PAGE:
, Volume 78, Supplement 1, pp 65–84 | Cite as

The Interventionist Account of Causation and Non-causal Association Laws



The key idea of the interventionist account of causation is that a variable A causes a variable B if and only if B would change if A were manipulated in an appropriate way. I argue that Woodward’s (Making things happen. Oxford University Press, Oxford, 2003) version of interventionism does not provide a sufficient condition for causation, insofar as it is not adequate for manipulations grounded on association laws. Such laws, which express relations of mutual dependence between variables, ground manipulative relationships which are not causal. I suggest that the interventionist analysis is sufficient for nomological dependence rather than for causation.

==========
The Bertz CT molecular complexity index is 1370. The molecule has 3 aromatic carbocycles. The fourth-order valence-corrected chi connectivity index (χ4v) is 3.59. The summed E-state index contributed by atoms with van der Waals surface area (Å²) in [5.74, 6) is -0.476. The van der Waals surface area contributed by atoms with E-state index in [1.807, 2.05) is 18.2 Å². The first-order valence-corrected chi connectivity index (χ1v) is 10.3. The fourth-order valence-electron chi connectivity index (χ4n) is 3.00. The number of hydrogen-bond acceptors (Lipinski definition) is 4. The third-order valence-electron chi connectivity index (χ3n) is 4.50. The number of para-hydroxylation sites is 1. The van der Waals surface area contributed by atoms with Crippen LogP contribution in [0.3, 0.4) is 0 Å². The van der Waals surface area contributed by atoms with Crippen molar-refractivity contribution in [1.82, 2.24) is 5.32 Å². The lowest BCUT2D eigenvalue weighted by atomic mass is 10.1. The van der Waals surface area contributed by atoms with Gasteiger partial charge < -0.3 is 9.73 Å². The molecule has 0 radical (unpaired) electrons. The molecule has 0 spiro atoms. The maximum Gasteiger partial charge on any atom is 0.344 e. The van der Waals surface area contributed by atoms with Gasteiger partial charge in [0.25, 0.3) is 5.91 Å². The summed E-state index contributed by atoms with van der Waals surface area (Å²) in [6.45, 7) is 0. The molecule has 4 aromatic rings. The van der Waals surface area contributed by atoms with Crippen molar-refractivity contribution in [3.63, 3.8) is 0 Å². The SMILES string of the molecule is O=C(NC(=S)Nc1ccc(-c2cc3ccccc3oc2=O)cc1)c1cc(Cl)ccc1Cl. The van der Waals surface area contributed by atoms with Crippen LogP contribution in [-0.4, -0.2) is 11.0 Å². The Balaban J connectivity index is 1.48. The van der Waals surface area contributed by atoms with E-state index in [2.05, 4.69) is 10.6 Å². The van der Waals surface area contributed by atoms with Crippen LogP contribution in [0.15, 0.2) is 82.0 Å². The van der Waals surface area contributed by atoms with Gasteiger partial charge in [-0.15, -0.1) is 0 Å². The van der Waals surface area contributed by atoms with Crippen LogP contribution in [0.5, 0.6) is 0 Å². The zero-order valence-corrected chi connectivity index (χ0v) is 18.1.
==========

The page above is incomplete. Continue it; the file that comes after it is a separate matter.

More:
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© Springer Science+Business Media Dordrecht 2013

Authors and Affiliations

  1. 1.IHPST, Université Paris 1 Panthéon-SorbonneParisFrance

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